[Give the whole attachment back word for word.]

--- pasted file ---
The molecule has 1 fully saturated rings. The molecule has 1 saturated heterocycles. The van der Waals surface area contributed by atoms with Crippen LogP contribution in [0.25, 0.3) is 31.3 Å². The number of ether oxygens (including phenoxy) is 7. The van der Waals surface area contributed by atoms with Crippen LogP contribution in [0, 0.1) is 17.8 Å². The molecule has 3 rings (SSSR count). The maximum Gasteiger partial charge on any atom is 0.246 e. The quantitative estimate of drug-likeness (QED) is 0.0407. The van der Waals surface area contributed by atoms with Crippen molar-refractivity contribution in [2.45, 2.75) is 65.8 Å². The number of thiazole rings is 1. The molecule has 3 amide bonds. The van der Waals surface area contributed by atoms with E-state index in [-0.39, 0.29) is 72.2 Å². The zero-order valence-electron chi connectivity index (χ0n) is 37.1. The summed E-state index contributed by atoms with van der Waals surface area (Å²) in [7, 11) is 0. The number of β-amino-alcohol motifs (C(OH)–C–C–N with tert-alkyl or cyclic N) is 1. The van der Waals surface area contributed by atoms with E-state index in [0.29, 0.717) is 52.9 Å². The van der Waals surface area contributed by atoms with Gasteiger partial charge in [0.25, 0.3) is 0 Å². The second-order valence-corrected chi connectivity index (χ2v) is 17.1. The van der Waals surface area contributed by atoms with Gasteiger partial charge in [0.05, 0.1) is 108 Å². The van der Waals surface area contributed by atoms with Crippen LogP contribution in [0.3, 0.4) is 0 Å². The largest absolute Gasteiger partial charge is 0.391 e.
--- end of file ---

The molecule has 1 fully saturated rings. The molecule has 1 saturated heterocycles. The van der Waals surface area contributed by atoms with Crippen LogP contribution in [0.25, 0.3) is 31.3 Å². The number of ether oxygens (including phenoxy) is 7. The van der Waals surface area contributed by atoms with Crippen LogP contribution in [0, 0.1) is 17.8 Å². The molecule has 3 rings (SSSR count). The maximum Gasteiger partial charge on any atom is 0.246 e. The quantitative estimate of drug-likeness (QED) is 0.0407. The van der Waals surface area contributed by atoms with Crippen molar-refractivity contribution in [2.45, 2.75) is 65.8 Å². The number of thiazole rings is 1. The molecule has 3 amide bonds. The van der Waals surface area contributed by atoms with E-state index in [-0.39, 0.29) is 72.2 Å². The zero-order valence-electron chi connectivity index (χ0n) is 37.1. The summed E-state index contributed by atoms with van der Waals surface area (Å²) in [7, 11) is 0. The number of β-amino-alcohol motifs (C(OH)–C–C–N with tert-alkyl or cyclic N) is 1. The van der Waals surface area contributed by atoms with E-state index in [0.29, 0.717) is 52.9 Å². The van der Waals surface area contributed by atoms with Gasteiger partial charge in [0.25, 0.3) is 0 Å². The second-order valence-corrected chi connectivity index (χ2v) is 17.1. The van der Waals surface area contributed by atoms with Gasteiger partial charge in [0.05, 0.1) is 108 Å². The van der Waals surface area contributed by atoms with Crippen LogP contribution in [0.3, 0.4) is 0 Å². The largest absolute Gasteiger partial charge is 0.391 e.